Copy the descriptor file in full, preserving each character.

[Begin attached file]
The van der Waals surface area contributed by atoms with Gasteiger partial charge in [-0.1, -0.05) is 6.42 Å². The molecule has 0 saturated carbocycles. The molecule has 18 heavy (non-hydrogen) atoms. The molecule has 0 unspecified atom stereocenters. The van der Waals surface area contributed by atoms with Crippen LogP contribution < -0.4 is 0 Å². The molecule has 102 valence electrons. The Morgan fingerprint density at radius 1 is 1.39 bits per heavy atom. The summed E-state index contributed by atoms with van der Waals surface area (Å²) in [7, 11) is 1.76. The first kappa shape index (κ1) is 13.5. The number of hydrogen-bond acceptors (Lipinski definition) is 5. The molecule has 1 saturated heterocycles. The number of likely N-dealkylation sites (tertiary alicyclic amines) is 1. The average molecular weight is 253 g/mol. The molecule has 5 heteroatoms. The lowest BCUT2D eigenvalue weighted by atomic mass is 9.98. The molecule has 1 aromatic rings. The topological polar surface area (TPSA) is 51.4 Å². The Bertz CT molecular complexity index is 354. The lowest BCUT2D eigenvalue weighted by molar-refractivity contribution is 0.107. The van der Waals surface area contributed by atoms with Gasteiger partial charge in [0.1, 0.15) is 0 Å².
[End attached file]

The van der Waals surface area contributed by atoms with Gasteiger partial charge in [-0.1, -0.05) is 6.42 Å². The molecule has 0 saturated carbocycles. The molecule has 18 heavy (non-hydrogen) atoms. The molecule has 0 unspecified atom stereocenters. The van der Waals surface area contributed by atoms with Crippen LogP contribution < -0.4 is 0 Å². The molecule has 102 valence electrons. The Morgan fingerprint density at radius 1 is 1.39 bits per heavy atom. The summed E-state index contributed by atoms with van der Waals surface area (Å²) in [7, 11) is 1.76. The first kappa shape index (κ1) is 13.5. The number of hydrogen-bond acceptors (Lipinski definition) is 5. The molecule has 1 saturated heterocycles. The number of likely N-dealkylation sites (tertiary alicyclic amines) is 1. The average molecular weight is 253 g/mol. The molecule has 5 heteroatoms. The lowest BCUT2D eigenvalue weighted by atomic mass is 9.98. The molecule has 1 aromatic rings. The topological polar surface area (TPSA) is 51.4 Å². The Bertz CT molecular complexity index is 354. The lowest BCUT2D eigenvalue weighted by molar-refractivity contribution is 0.107. The van der Waals surface area contributed by atoms with Gasteiger partial charge in [0.1, 0.15) is 0 Å².